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Washington Classical Review: "Sitkovetsky Trio shows poise, seasoning in Wolf Trap return"

"After this excellent rendition of two of the monuments of the piano trio repertoire, the encore featured a third. The musicians offered an introspective performance of the slow movement from Mendelssohn’s Piano Trio No. 1, a poignant “song without words” in wistful B-flat major to round out an exceptionally strong concert."

Excerpted from review By Charles T Downey

The Sitkovetsky Trio. Photo credit: Jiyang Chen

"When the Sitkovetsky Trio made their Wolf Trap debut in 2019, cellist Isang Enders had been with the group for only about two years. In their return visit in the Barns Sunday afternoon, the  musicians sounded more seasoned as an ensemble in a program of music by Sam Perkin, Ravel, and Beethoven."

"The group opened with Freakshow, a 2016 suite of seven miniatures by Sam Perkin. ...The performers gave each of these slender movements individual colors and rhythmic verve, never allowing musical interest to flag."

"This trio struck just the right moderate tempo [in Ravel's Piano Trio in A Minor], not too fast but with stretching rubato. Sitkovetsky played the violin part with expert intonation, more assertive than Enders’ cello part, which was strong on musicality and beauty of tone. Wu Qian added fire to the accelerando section in the first movement. The second movement, a scherzo titled “Pantoum,” felt playful, again at a more relaxed tempo, with Wu Qian gliding serenely in the Trio, where the piano switches to a different meter than the other instruments."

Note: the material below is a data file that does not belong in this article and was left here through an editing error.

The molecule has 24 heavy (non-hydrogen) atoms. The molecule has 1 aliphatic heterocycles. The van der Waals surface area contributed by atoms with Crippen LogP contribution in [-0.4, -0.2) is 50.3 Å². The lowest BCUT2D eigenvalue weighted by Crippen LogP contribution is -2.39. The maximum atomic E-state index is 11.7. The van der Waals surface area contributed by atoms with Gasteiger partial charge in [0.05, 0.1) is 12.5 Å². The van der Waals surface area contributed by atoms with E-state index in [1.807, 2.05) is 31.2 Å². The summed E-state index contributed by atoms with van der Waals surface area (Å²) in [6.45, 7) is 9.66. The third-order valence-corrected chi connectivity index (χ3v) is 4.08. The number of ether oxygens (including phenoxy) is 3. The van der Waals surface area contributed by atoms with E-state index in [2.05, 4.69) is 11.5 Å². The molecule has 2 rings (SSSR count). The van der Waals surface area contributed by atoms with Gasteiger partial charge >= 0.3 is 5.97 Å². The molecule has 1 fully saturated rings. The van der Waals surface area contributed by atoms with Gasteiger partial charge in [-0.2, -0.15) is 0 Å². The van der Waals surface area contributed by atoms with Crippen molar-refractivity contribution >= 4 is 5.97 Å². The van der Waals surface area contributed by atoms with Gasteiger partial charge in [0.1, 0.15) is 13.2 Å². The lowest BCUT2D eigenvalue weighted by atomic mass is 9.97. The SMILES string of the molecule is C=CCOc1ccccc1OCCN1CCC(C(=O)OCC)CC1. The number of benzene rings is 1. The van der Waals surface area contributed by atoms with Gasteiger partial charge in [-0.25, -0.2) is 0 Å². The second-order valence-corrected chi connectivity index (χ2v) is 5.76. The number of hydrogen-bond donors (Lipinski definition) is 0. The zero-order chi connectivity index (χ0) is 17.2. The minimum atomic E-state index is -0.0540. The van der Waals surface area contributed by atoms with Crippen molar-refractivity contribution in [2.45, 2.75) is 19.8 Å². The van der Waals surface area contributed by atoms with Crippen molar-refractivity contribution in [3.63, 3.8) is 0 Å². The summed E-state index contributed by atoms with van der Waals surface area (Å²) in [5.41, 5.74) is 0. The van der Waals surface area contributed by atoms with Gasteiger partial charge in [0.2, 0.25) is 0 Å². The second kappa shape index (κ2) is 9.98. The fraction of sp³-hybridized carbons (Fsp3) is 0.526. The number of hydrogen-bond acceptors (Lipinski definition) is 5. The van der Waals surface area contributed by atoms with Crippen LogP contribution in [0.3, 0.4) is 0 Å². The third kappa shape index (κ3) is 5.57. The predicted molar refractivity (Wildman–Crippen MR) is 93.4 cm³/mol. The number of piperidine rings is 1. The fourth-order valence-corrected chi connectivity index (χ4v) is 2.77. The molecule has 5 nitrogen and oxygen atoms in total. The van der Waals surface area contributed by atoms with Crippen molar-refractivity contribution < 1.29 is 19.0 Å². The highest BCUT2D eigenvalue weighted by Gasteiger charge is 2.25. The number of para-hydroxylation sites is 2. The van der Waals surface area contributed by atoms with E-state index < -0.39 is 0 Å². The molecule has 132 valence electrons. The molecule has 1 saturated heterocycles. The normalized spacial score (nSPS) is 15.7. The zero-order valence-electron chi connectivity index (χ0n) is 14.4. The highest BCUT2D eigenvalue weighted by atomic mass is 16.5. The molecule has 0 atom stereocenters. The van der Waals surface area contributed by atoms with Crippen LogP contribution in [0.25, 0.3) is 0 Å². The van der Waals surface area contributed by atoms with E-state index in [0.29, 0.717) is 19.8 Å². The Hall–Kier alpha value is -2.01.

"....the concert concluded with Beethoven’s Piano Trio No. 7 (“Archduke”), in an interpretation marked by magnificent subtlety and humor... The recapitulation section proved especially effective, with delicate string pizzicati and sensitive playing from the pianist."

"The second movement hit the mark from the opening with a playful pacing of the Scherzo theme. Lugubrious sounds, as if played with furrowed brow, made the Trio section a comic delight...."

"The theme and variations of the third movement radiated happiness, again striking an ideal tempo, giving emotional significance through a variety of texture and dynamics rather than slowing down."

Read WCR review in full here.


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